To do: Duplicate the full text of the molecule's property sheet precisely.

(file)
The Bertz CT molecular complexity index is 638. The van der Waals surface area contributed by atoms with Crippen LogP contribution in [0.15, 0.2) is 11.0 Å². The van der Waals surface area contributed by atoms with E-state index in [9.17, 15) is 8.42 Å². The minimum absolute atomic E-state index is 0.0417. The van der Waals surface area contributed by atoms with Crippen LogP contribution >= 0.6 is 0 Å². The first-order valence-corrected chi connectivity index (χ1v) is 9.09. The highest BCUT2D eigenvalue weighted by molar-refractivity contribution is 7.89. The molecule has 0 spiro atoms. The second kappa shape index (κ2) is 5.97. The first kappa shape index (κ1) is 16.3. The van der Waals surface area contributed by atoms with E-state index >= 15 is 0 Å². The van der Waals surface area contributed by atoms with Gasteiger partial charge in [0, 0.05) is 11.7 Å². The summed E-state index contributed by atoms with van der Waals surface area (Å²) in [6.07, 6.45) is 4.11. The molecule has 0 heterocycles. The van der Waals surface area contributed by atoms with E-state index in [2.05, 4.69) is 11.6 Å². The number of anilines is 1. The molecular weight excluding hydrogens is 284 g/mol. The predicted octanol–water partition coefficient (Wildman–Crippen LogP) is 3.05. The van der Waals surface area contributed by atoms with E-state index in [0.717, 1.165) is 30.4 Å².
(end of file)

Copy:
The Bertz CT molecular complexity index is 638. The van der Waals surface area contributed by atoms with Crippen LogP contribution in [0.15, 0.2) is 11.0 Å². The van der Waals surface area contributed by atoms with E-state index in [9.17, 15) is 8.42 Å². The minimum absolute atomic E-state index is 0.0417. The van der Waals surface area contributed by atoms with Crippen LogP contribution >= 0.6 is 0 Å². The first-order valence-corrected chi connectivity index (χ1v) is 9.09. The highest BCUT2D eigenvalue weighted by molar-refractivity contribution is 7.89. The molecule has 0 spiro atoms. The second kappa shape index (κ2) is 5.97. The first kappa shape index (κ1) is 16.3. The van der Waals surface area contributed by atoms with E-state index >= 15 is 0 Å². The van der Waals surface area contributed by atoms with Gasteiger partial charge in [0, 0.05) is 11.7 Å². The summed E-state index contributed by atoms with van der Waals surface area (Å²) in [6.07, 6.45) is 4.11. The molecule has 0 heterocycles. The van der Waals surface area contributed by atoms with E-state index in [2.05, 4.69) is 11.6 Å². The number of anilines is 1. The molecular weight excluding hydrogens is 284 g/mol. The predicted octanol–water partition coefficient (Wildman–Crippen LogP) is 3.05. The van der Waals surface area contributed by atoms with E-state index in [0.717, 1.165) is 30.4 Å².